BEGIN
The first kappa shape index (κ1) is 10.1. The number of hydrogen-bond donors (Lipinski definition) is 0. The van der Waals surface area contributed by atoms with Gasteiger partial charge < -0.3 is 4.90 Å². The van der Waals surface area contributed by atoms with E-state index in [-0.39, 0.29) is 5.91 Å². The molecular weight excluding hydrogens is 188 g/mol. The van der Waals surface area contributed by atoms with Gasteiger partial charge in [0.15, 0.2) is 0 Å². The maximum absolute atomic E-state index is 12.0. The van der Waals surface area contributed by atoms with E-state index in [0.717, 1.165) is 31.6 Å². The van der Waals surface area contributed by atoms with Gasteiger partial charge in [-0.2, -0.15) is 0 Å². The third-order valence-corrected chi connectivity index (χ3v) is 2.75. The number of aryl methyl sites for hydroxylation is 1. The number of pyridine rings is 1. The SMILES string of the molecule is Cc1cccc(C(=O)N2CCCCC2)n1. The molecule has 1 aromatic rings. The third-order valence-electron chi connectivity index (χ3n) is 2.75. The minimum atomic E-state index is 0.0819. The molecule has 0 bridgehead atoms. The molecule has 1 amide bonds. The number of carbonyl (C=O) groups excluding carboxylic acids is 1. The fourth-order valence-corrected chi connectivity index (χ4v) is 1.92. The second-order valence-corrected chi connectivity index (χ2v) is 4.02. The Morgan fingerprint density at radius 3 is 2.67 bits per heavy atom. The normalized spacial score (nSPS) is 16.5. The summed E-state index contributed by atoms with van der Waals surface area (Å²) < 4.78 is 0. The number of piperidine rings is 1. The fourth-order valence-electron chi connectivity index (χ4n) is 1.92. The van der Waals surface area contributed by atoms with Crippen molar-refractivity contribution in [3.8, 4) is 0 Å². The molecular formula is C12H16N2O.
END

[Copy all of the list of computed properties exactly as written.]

The first kappa shape index (κ1) is 10.1. The number of hydrogen-bond donors (Lipinski definition) is 0. The van der Waals surface area contributed by atoms with Gasteiger partial charge < -0.3 is 4.90 Å². The van der Waals surface area contributed by atoms with E-state index in [-0.39, 0.29) is 5.91 Å². The molecular weight excluding hydrogens is 188 g/mol. The van der Waals surface area contributed by atoms with Gasteiger partial charge in [0.15, 0.2) is 0 Å². The maximum absolute atomic E-state index is 12.0. The van der Waals surface area contributed by atoms with E-state index in [0.717, 1.165) is 31.6 Å². The van der Waals surface area contributed by atoms with Gasteiger partial charge in [-0.2, -0.15) is 0 Å². The third-order valence-corrected chi connectivity index (χ3v) is 2.75. The number of aryl methyl sites for hydroxylation is 1. The number of pyridine rings is 1. The SMILES string of the molecule is Cc1cccc(C(=O)N2CCCCC2)n1. The molecule has 1 aromatic rings. The third-order valence-electron chi connectivity index (χ3n) is 2.75. The minimum atomic E-state index is 0.0819. The molecule has 0 bridgehead atoms. The molecule has 1 amide bonds. The number of carbonyl (C=O) groups excluding carboxylic acids is 1. The fourth-order valence-corrected chi connectivity index (χ4v) is 1.92. The second-order valence-corrected chi connectivity index (χ2v) is 4.02. The Morgan fingerprint density at radius 3 is 2.67 bits per heavy atom. The normalized spacial score (nSPS) is 16.5. The summed E-state index contributed by atoms with van der Waals surface area (Å²) < 4.78 is 0. The number of piperidine rings is 1. The fourth-order valence-electron chi connectivity index (χ4n) is 1.92. The van der Waals surface area contributed by atoms with Crippen molar-refractivity contribution in [3.8, 4) is 0 Å². The molecular formula is C12H16N2O.